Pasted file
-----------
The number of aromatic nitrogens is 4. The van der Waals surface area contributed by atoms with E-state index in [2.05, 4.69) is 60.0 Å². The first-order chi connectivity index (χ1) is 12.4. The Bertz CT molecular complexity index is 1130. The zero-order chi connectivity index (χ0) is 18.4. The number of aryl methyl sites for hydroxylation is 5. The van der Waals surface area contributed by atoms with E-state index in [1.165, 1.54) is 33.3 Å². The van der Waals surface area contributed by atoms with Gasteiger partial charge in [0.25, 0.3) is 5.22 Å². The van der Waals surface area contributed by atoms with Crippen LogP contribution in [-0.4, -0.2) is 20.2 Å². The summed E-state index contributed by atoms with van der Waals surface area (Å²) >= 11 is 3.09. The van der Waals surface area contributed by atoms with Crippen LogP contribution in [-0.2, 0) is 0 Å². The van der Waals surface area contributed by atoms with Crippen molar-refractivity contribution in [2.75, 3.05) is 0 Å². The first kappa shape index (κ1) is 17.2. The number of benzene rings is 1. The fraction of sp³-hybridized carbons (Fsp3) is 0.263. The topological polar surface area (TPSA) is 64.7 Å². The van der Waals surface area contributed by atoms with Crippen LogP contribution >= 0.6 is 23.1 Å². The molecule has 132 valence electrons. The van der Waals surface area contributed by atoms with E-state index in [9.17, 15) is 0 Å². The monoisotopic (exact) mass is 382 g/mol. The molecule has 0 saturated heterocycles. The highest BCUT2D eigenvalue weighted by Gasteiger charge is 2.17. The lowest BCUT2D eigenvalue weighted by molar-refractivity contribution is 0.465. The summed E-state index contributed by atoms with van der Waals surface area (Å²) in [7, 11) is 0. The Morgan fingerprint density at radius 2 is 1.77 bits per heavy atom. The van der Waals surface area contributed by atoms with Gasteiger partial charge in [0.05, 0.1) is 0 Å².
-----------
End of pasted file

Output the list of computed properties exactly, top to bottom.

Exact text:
The number of aromatic nitrogens is 4. The van der Waals surface area contributed by atoms with E-state index in [2.05, 4.69) is 60.0 Å². The first-order chi connectivity index (χ1) is 12.4. The Bertz CT molecular complexity index is 1130. The zero-order chi connectivity index (χ0) is 18.4. The number of aryl methyl sites for hydroxylation is 5. The van der Waals surface area contributed by atoms with E-state index in [1.165, 1.54) is 33.3 Å². The van der Waals surface area contributed by atoms with Gasteiger partial charge in [0.25, 0.3) is 5.22 Å². The van der Waals surface area contributed by atoms with Crippen LogP contribution in [-0.4, -0.2) is 20.2 Å². The summed E-state index contributed by atoms with van der Waals surface area (Å²) >= 11 is 3.09. The van der Waals surface area contributed by atoms with Crippen LogP contribution in [-0.2, 0) is 0 Å². The van der Waals surface area contributed by atoms with Crippen molar-refractivity contribution in [2.75, 3.05) is 0 Å². The first kappa shape index (κ1) is 17.2. The number of benzene rings is 1. The fraction of sp³-hybridized carbons (Fsp3) is 0.263. The topological polar surface area (TPSA) is 64.7 Å². The van der Waals surface area contributed by atoms with Crippen LogP contribution >= 0.6 is 23.1 Å². The molecule has 132 valence electrons. The van der Waals surface area contributed by atoms with E-state index in [9.17, 15) is 0 Å². The monoisotopic (exact) mass is 382 g/mol. The molecule has 0 saturated heterocycles. The highest BCUT2D eigenvalue weighted by Gasteiger charge is 2.17. The lowest BCUT2D eigenvalue weighted by molar-refractivity contribution is 0.465. The summed E-state index contributed by atoms with van der Waals surface area (Å²) in [7, 11) is 0. The Morgan fingerprint density at radius 2 is 1.77 bits per heavy atom. The van der Waals surface area contributed by atoms with Gasteiger partial charge in [0.05, 0.1) is 0 Å².